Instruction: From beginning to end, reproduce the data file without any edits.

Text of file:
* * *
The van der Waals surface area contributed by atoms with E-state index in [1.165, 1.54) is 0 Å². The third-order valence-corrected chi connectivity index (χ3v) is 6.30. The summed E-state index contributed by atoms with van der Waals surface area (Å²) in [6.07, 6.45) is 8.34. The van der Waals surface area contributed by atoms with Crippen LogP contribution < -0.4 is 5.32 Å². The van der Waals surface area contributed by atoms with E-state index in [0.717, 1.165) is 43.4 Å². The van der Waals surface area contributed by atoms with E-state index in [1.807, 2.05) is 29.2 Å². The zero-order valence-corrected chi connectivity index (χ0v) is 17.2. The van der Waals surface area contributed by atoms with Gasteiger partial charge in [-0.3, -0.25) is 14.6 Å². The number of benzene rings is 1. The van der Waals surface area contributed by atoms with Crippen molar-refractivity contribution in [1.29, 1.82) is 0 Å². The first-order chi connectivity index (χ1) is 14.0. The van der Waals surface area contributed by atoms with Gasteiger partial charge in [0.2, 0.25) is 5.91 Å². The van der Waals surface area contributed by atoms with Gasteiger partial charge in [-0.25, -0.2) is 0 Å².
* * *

The van der Waals surface area contributed by atoms with E-state index in [1.165, 1.54) is 0 Å². The third-order valence-corrected chi connectivity index (χ3v) is 6.30. The summed E-state index contributed by atoms with van der Waals surface area (Å²) in [6.07, 6.45) is 8.34. The van der Waals surface area contributed by atoms with Crippen LogP contribution < -0.4 is 5.32 Å². The van der Waals surface area contributed by atoms with E-state index in [0.717, 1.165) is 43.4 Å². The van der Waals surface area contributed by atoms with E-state index in [1.807, 2.05) is 29.2 Å². The zero-order valence-corrected chi connectivity index (χ0v) is 17.2. The van der Waals surface area contributed by atoms with Gasteiger partial charge in [-0.3, -0.25) is 14.6 Å². The number of benzene rings is 1. The van der Waals surface area contributed by atoms with Crippen molar-refractivity contribution in [1.29, 1.82) is 0 Å². The first-order chi connectivity index (χ1) is 14.0. The van der Waals surface area contributed by atoms with Gasteiger partial charge in [0.2, 0.25) is 5.91 Å². The van der Waals surface area contributed by atoms with Gasteiger partial charge in [-0.25, -0.2) is 0 Å².